Sanitation in India: Progress, Differences, Correlates, and Challenges

Publication | October 2009

Communicable diseases constitute a significant portion of the overall disease burden in India. A large proportion of this burden is related to water, soil, and food-borne diseases.

Poor sanitation is responsible for the spread of a number of communicable diseases, resulting in lost productivity, reduced quality of life, and improvishment. Sanitation is one of the most cost-effective ways to improve public health. Using nationally representative data sets, the report presents analyses of progress, differentials, correlates, and challenges of sanitation in India, and discusses the policy implications of the findings. While significant progress has been achieved in the last decade, the scale of unmet need for sanitation in India is huge. Greater attention on the disadvantaged- households from the poorest quintile and scheduled tribes - and the states that have consistently underperformed could help accelerate further progress.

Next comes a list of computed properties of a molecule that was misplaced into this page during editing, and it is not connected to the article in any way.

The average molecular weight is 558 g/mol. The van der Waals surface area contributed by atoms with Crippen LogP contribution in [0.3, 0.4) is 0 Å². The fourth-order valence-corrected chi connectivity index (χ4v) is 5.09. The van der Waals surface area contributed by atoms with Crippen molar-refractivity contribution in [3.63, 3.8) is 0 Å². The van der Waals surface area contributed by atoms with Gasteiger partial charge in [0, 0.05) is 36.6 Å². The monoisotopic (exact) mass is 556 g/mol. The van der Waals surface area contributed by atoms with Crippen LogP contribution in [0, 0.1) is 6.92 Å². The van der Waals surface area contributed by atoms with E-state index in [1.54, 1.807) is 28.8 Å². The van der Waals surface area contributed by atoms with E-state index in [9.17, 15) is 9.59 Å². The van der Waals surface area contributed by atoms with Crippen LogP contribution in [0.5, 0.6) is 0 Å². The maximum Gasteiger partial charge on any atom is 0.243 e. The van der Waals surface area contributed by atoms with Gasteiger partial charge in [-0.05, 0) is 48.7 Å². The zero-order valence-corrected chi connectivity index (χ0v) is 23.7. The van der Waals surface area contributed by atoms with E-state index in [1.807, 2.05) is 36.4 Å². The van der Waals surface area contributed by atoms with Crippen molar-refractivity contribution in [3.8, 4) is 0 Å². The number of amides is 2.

Contents 

  • Introduction
  • Data and Methods
  • Findings
  • Discussion
  • References
  • Appendix